La Plata County is on track to adopt new ethics policies next month that address a range of issues, including lobbying and perceived conflicts of interest, after concerns were raised by some county residents last year.
“These policies seek to clarify when a commissioner is speaking on behalf of the board versus themselves,” said county attorney Sheryl Rogers.
In June, a handful of residents took issue with commissioners Brad Blake and Gwen Lachelt for accepting money from third-party organizations to travel to Washington, D.C., to advocate for certain issues.
Blake had traveled with Trout Unlimited, along with several other locally elected officials, including Durango City Councilor Dean Brooke, last June to discuss cleanup funding of the Animas River with the Environmental Protection Agency.
Lachelt had been questioned on her employment with Western Leaders Network, as well as her paid travel from the organization to testify about the Bureau of Land Management’s methane venting and flaring rule.
An independent review by the Eagle County Attorney’s Office found no wrongdoing, but it did suggest that the county tighten its ethics code to require commissioners to identify and disclose potential conflicts of interest.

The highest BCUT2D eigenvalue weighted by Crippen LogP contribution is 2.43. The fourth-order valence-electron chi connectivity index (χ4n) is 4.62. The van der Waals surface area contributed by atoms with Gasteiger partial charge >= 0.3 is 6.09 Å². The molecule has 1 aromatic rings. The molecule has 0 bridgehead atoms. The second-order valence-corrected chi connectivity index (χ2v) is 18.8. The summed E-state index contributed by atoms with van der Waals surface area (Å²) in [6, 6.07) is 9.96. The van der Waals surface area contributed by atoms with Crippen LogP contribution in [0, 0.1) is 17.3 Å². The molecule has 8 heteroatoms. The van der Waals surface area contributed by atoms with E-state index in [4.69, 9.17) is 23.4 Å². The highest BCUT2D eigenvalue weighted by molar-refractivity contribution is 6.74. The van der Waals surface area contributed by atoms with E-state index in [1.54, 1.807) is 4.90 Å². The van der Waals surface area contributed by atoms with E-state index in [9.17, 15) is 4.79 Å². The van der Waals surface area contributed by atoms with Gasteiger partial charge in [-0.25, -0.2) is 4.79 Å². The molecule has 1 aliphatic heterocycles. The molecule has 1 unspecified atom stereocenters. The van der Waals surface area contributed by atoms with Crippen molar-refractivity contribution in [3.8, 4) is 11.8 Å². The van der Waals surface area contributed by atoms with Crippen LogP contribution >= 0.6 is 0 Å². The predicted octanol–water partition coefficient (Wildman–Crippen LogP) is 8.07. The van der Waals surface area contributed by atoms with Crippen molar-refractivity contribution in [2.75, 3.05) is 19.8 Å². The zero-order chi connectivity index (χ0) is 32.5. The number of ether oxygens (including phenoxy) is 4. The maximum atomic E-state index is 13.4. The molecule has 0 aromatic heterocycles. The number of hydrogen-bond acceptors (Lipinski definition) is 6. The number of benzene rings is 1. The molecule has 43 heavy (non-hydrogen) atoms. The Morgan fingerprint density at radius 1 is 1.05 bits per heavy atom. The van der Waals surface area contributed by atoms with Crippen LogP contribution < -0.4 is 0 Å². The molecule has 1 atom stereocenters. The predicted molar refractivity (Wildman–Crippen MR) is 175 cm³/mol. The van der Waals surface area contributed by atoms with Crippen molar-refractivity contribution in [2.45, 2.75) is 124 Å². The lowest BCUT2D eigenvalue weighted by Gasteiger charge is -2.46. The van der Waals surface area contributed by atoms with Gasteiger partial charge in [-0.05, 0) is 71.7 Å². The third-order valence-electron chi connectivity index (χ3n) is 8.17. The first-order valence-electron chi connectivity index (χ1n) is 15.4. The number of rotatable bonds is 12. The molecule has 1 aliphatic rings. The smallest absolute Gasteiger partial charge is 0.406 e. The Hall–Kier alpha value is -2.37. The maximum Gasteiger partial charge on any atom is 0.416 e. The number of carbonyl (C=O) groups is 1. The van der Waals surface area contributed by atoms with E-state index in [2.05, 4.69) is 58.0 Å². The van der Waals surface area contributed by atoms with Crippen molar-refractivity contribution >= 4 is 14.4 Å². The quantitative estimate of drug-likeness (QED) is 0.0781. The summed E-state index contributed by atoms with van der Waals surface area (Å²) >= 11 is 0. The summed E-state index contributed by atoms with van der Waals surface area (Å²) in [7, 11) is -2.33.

On Tuesday, county commissioners and staff continued to review a draft of the proposed ethics codes, which include many best practices to improve transparency recommended by the Eagle County Attorney’s Office.
Among the more significant changes since the last review in November is that if a commissioner is invited in an official capacity to speak at an event outside of La Plata County, it must be disclosed to the Board of County Commissioners.
As far as lobbying efforts, the draft code says before taking part in lobbying activities, commissioners must disclose whether they are acting in their official capacity by discussing it in advance of the event.
Commissioners must also disclose any potential conflicts of interest at any Board of County Commissioner meetings. That policy has been in place since December.
The proposed policies allow outside groups to pay for commissioners’ travel only if it benefits the county. The funds would go to the county first, instead of an individual commissioner.
County Manager Joanne Spina said the draft codes should be ready to be formally presented to commissioners for a vote by the end of February.